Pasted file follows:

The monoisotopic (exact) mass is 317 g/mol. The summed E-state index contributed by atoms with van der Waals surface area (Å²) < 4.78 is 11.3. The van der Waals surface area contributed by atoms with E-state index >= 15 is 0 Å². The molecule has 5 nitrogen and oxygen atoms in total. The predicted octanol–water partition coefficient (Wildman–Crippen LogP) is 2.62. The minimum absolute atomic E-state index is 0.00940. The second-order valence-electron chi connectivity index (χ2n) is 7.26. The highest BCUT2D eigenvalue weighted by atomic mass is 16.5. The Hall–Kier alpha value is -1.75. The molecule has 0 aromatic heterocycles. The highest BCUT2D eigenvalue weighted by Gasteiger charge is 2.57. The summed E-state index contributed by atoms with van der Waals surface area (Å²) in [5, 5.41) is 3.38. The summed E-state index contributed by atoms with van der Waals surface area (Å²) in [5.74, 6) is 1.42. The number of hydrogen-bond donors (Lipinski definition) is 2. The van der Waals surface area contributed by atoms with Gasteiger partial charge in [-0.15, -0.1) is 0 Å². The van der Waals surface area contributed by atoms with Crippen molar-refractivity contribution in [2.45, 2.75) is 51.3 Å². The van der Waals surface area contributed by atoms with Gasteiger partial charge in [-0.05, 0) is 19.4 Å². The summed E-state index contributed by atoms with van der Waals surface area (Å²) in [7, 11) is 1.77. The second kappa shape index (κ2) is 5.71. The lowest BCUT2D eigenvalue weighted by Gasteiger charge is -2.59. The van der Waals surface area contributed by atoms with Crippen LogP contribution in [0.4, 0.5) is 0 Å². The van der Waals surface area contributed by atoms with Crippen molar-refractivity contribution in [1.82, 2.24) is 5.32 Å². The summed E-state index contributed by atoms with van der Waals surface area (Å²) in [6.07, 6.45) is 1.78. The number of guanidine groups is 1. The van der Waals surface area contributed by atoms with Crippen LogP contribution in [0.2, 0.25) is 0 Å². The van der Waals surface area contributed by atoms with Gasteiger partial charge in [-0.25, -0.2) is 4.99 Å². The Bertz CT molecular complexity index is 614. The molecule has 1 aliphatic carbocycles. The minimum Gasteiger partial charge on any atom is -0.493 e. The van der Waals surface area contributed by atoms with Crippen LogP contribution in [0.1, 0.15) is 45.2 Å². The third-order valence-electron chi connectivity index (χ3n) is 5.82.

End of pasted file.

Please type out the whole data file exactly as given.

The monoisotopic (exact) mass is 317 g/mol. The summed E-state index contributed by atoms with van der Waals surface area (Å²) < 4.78 is 11.3. The van der Waals surface area contributed by atoms with E-state index >= 15 is 0 Å². The molecule has 5 nitrogen and oxygen atoms in total. The predicted octanol–water partition coefficient (Wildman–Crippen LogP) is 2.62. The minimum absolute atomic E-state index is 0.00940. The second-order valence-electron chi connectivity index (χ2n) is 7.26. The highest BCUT2D eigenvalue weighted by atomic mass is 16.5. The Hall–Kier alpha value is -1.75. The molecule has 0 aromatic heterocycles. The highest BCUT2D eigenvalue weighted by Gasteiger charge is 2.57. The summed E-state index contributed by atoms with van der Waals surface area (Å²) in [5, 5.41) is 3.38. The summed E-state index contributed by atoms with van der Waals surface area (Å²) in [5.74, 6) is 1.42. The number of hydrogen-bond donors (Lipinski definition) is 2. The van der Waals surface area contributed by atoms with Gasteiger partial charge in [-0.15, -0.1) is 0 Å². The van der Waals surface area contributed by atoms with Crippen molar-refractivity contribution in [2.45, 2.75) is 51.3 Å². The van der Waals surface area contributed by atoms with Gasteiger partial charge in [-0.05, 0) is 19.4 Å². The summed E-state index contributed by atoms with van der Waals surface area (Å²) in [7, 11) is 1.77. The second kappa shape index (κ2) is 5.71. The lowest BCUT2D eigenvalue weighted by Gasteiger charge is -2.59. The van der Waals surface area contributed by atoms with Crippen LogP contribution in [0.4, 0.5) is 0 Å². The van der Waals surface area contributed by atoms with Crippen molar-refractivity contribution in [1.82, 2.24) is 5.32 Å². The summed E-state index contributed by atoms with van der Waals surface area (Å²) in [6.07, 6.45) is 1.78. The number of guanidine groups is 1. The van der Waals surface area contributed by atoms with Crippen LogP contribution in [0.2, 0.25) is 0 Å². The van der Waals surface area contributed by atoms with Gasteiger partial charge in [-0.25, -0.2) is 4.99 Å². The Bertz CT molecular complexity index is 614. The molecule has 1 aliphatic carbocycles. The minimum Gasteiger partial charge on any atom is -0.493 e. The van der Waals surface area contributed by atoms with Crippen LogP contribution in [0.1, 0.15) is 45.2 Å². The third-order valence-electron chi connectivity index (χ3n) is 5.82.